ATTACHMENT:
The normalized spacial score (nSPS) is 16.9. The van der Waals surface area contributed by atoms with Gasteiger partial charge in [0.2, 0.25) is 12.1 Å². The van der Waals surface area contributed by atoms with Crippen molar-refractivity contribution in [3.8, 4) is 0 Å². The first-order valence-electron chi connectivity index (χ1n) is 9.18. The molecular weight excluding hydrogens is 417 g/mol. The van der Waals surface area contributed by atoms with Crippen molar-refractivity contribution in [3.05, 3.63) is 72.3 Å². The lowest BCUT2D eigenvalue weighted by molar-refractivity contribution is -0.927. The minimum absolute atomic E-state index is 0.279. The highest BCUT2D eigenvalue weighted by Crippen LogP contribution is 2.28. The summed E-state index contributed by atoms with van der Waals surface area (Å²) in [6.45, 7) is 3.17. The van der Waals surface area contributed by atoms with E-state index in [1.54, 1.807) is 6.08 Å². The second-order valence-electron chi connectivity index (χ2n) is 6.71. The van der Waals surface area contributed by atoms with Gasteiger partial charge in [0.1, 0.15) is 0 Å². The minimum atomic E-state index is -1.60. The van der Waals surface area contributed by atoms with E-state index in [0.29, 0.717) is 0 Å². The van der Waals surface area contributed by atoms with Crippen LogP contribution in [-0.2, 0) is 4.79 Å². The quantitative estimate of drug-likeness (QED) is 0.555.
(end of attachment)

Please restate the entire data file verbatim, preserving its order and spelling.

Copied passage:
The normalized spacial score (nSPS) is 16.9. The van der Waals surface area contributed by atoms with Gasteiger partial charge in [0.2, 0.25) is 12.1 Å². The van der Waals surface area contributed by atoms with Crippen molar-refractivity contribution in [3.8, 4) is 0 Å². The first-order valence-electron chi connectivity index (χ1n) is 9.18. The molecular weight excluding hydrogens is 417 g/mol. The van der Waals surface area contributed by atoms with Crippen molar-refractivity contribution in [3.05, 3.63) is 72.3 Å². The lowest BCUT2D eigenvalue weighted by molar-refractivity contribution is -0.927. The minimum absolute atomic E-state index is 0.279. The highest BCUT2D eigenvalue weighted by Crippen LogP contribution is 2.28. The summed E-state index contributed by atoms with van der Waals surface area (Å²) in [6.45, 7) is 3.17. The van der Waals surface area contributed by atoms with E-state index in [1.54, 1.807) is 6.08 Å². The second-order valence-electron chi connectivity index (χ2n) is 6.71. The van der Waals surface area contributed by atoms with Gasteiger partial charge in [0.1, 0.15) is 0 Å². The minimum atomic E-state index is -1.60. The van der Waals surface area contributed by atoms with E-state index in [0.29, 0.717) is 0 Å². The van der Waals surface area contributed by atoms with Crippen LogP contribution in [-0.2, 0) is 4.79 Å². The quantitative estimate of drug-likeness (QED) is 0.555.